The mission of the Raleigh Historic Development Commission is to identify, preserve, protect, and promote Raleigh’s historic resources.
Fayetteville Street Historic District
Buildings dating from 1874
Raleigh's main street has seen architectural flamboyance and shifting fortunes
The oldest surviving buildings on Fayetteville Street reflect the ambition and success of Raleigh's businessmen in the years following the Civil War. Briggs Hardware, for instance, opened on Fayetteville Street immediately after the war. By 1874, Briggs replaced its first building with a towering four-story structure with cast-iron lion heads and an elaborate bracketed cornice of pressed sheet metal.
In the early twentieth century, a proliferation of two- to four-story brick commercial buildings on Fayetteville and S. Wilmington Streets housed Raleigh's white commercial center. In the 1920s, architectural competitiveness and a building boom contributed to the vertical growth of the city as showy skyscrapers clustered on and around Fayetteville Street. Architectural styles on the street include Italianate, Second Empire, Classical Revival, and Art Deco. A second skyscraper boom in the 1960s introduced Modernist towers into the skyline.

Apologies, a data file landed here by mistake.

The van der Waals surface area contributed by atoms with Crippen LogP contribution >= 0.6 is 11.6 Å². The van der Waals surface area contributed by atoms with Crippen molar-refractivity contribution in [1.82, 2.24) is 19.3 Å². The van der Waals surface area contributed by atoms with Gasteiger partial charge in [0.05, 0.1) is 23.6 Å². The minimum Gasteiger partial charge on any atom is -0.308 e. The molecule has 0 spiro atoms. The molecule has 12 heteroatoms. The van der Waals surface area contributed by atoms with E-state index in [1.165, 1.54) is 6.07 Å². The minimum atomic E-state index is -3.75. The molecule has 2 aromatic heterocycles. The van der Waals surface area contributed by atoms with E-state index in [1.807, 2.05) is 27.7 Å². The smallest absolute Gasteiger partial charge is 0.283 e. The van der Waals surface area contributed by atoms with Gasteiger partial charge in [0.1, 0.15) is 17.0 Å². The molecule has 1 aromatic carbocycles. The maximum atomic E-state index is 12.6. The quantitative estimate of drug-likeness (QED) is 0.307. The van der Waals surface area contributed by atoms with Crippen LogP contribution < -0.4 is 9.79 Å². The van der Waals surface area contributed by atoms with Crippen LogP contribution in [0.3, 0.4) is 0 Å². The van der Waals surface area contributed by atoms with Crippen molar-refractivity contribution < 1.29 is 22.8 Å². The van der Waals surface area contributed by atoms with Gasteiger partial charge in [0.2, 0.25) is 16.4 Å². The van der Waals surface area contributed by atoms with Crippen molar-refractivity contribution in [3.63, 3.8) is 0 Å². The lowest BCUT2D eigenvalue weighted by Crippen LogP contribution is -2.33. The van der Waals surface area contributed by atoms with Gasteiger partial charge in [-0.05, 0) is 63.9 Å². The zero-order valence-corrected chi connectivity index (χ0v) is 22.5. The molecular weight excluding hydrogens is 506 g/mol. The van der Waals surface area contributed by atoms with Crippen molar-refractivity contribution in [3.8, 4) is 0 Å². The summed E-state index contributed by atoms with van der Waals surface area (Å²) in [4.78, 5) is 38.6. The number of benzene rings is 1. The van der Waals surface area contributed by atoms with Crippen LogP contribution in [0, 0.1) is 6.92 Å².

In the mid-twentieth century, retail establishments updated their store buildings at the ground floor in order to look current to shoppers, but the upper stories still show their nineteenth- and early-twentieth-century pedigree. Trying to revitalize the area in the 1970s, the city converted the blocks just south of the Capitol into a pedestrian mall. By the twenty-first century, the city deemed the project a failure and removed the mall and restored vehicular traffic. Several of Fayetteville Street's neglected retail houses have been rehabilitated and put into use as offices and restaurants.
Fayetteville Street in the 21st Century
Raleigh Historic Landmarks (RHLs)
On April 5, Raleigh City Council Held a joint public hearing with RHDC on the proposed designations of the Anna Riddick House and Horton-Beckham-Bretsch House. READ MORE
Historic Overlay Districts (HODs)
The Glenwood-Brooklyn National Register District has become the 1st HOD-Streetside. READ MORE
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Certificates of Appropriateness (COAs)
Starting in April 2016, COA meetings will be held on the 4th Thursday of the month, except as noted. The updated calendar is availble on the City's website here.
At the January 19, 2016 meeting the RHDC approved the draft of the Design Guidelines for Raleigh Historic Districts. The approved draft is being formatted prior to forwarding to City Council for adoption.